Giving Compass' Take:
- Authors explore why more funding should be allocated to increase climate action capacity in the wake of the pandemic.
- What the benefits of long-term funding to tackle climate change, and how can donors help with big investments?
- Read more on how funders can incest in climate change.
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Last year, only $368 billion of a $14.6tn budget geared towards Covid-19 recovery measures across the world’s largest 50 countries took into account green recovery initiatives, according to a report launched yesterday, 10 Mar.
“Are we building back better?” by the Global Recovery Observatory, an initiative led by the Oxford University Economic Recovery Project (OUERP), and supported by the United Nations Environment Programme (UNEP) was launched during a panel talk where global leaders who discussed measures taken to recover from the Covid-19 pandemic that are favourable to the climate.
“With growing climate instability, rising inequality, and worsening global poverty (World Bank, 2021), it is crucial that governments build back better through a green and inclusive recovery,” read a part of the report.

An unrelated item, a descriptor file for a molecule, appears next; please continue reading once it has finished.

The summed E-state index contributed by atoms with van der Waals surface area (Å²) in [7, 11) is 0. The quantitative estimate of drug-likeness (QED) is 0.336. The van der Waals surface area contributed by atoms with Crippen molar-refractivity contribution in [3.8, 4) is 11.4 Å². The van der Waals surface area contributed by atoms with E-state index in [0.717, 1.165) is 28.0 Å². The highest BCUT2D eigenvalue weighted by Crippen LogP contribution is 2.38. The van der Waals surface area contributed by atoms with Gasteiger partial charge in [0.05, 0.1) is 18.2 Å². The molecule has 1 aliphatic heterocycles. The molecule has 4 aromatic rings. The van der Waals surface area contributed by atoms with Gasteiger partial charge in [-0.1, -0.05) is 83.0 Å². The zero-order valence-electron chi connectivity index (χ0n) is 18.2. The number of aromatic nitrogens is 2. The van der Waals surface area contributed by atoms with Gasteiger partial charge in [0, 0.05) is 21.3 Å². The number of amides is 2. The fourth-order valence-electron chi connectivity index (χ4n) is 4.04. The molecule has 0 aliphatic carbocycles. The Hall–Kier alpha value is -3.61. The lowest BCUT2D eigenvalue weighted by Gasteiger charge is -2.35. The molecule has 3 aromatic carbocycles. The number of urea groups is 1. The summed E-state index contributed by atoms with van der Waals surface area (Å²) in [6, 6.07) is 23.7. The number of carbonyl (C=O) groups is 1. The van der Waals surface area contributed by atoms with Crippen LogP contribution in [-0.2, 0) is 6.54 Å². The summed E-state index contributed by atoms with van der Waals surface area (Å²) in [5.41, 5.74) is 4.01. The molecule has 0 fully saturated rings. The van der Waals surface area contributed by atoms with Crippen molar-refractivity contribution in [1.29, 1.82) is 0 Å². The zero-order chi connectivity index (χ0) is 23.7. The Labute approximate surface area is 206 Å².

UNEP Executive Director Inger Andersen addressed the trillions in the budget for post-Covid-19 recovery.
“We are taking extraordinary amounts out of the pockets of the future — because these are borrowed monies — so let’s not do that with the engine of driving further environmental destruction,” she said.
Kristalina Georgieva, Managing Director of the International Monetary Fund (IMF), which also supported the report, was on the panel and highlighted the crucial importance of including climate action in the budget for development after the pandemic. The role of climate action is “indispensable” in IMF’s work, she said.
“We cannot have microeconomic and financial stability without environmental and social sustainability and these are issues we need to learn fast how to integrate into economic policy,” Georgieva said.
Read the full article about green initiatives from IPS at Eco-Business.